The Rise & Fall of the Most Valuable Companies in the World

May 17, 2021

How does one even define what the most valuable company in the world is? One commonly used metric to get this valuation is through something called market cap.

The market cap of a company is what stock market buyers and sellers say the company is worth in real time. Technically speaking, it is the number of a company’s outstanding shares multiplied by the price of the stock. For example, at the beginning of May 2021, if you take all the outstanding shares of Apple stock (AAPL) and multiply it by the price, it’s market cap is around 2 trillion, give or take a measly few hundred billion.

Whether or not it is “really” worth that on a given day is up for debate. It’s been said that the stock market is simply a gauge of rich people’s feelings. That’s overstated, but point taken. Sentiment matters a lot in the stock market. Sentiment also shifts. So do companies’ profits, assets, liabilities, and products. What traders think about a company and whether a company’s fundamentals thrive, stagnate, or die evolve over time.

Throughout the decades the largest company in the world doesn’t keep that title forever. Peter Mallouk, founder of a large RIA firm, noted this in a recent tweet:

“Largest Company in the World

1980 IBM

1990 Nippon Telegraph

2000 GE

2010 Exxon Mobil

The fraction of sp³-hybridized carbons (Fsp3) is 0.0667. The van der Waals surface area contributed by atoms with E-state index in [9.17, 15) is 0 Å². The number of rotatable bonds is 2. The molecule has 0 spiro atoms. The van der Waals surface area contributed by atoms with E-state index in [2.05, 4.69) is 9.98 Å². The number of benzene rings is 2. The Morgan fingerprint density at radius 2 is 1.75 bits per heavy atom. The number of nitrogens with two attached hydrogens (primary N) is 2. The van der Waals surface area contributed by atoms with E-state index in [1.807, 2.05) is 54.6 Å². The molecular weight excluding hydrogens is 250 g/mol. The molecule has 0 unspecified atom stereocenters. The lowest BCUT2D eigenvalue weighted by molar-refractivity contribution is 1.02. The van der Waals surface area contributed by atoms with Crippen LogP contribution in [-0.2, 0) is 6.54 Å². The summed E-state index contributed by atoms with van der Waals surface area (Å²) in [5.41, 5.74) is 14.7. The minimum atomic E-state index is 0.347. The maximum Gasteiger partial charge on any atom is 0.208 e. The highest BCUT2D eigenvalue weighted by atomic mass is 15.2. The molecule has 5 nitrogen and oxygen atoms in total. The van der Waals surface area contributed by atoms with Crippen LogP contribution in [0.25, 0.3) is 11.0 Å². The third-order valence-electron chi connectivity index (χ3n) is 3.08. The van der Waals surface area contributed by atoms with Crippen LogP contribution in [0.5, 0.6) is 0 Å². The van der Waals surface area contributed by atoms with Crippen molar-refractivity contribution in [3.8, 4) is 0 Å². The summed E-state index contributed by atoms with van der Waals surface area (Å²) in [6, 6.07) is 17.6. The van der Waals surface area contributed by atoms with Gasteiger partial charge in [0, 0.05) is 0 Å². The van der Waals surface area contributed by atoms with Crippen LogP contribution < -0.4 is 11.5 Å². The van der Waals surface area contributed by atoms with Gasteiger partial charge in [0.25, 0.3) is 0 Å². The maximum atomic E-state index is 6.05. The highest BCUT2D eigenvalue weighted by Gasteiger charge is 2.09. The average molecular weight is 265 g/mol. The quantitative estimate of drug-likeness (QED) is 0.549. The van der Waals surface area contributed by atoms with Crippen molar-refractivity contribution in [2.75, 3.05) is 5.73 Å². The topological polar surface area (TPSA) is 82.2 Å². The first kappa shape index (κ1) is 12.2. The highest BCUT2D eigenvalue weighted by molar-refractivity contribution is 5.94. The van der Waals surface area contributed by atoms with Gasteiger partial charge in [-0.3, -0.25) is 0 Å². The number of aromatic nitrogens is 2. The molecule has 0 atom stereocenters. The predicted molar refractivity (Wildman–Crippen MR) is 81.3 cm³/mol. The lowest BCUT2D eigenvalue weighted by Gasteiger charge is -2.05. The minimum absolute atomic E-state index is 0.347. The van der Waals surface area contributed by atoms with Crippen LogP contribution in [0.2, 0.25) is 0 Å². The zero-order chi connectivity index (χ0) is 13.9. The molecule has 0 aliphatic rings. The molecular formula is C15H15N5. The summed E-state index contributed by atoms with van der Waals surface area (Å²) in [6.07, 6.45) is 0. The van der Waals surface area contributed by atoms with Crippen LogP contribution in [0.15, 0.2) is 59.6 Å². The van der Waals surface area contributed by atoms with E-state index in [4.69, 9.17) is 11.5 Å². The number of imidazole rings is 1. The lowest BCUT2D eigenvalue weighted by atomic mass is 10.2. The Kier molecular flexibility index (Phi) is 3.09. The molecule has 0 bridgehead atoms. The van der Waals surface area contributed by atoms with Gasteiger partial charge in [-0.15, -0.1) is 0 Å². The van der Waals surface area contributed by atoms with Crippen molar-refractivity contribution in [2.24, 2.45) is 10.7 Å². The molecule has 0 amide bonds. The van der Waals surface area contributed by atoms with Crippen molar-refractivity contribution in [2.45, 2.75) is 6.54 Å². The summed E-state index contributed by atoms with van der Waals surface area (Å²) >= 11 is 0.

2020 Apple

Whatever’s on top doesn’t stay there long. #diversify”1

One gets a visual on this via the above chart which shows the market cap of these five companies over the last five decades. Most obvious is how spectacularly Apple’s market cap towers over them all even at their highest peaks. But Mallouk’s point is relevant: each company had their day as el numero uno but eventually another company took its place at the top. The highest valued company of the present does not usually remain the highest valued company of the future. The past teaches us the prudence of portfolio diversification.

It’s likely that Nippon Telegraph doesn’t make up more than 10% of your portfolio right now (and you may have never even heard of it), but your Apple position might be so big that its performance dictates the direction of your portfolio. In no way am I saying that Apple shouldn’t remain a large part of your portfolio, nor am I recommending you buy, sell, or hold it, I’m making the point that historically companies, like empires, rise and fall. Remember that.



1. (May 4, 2021).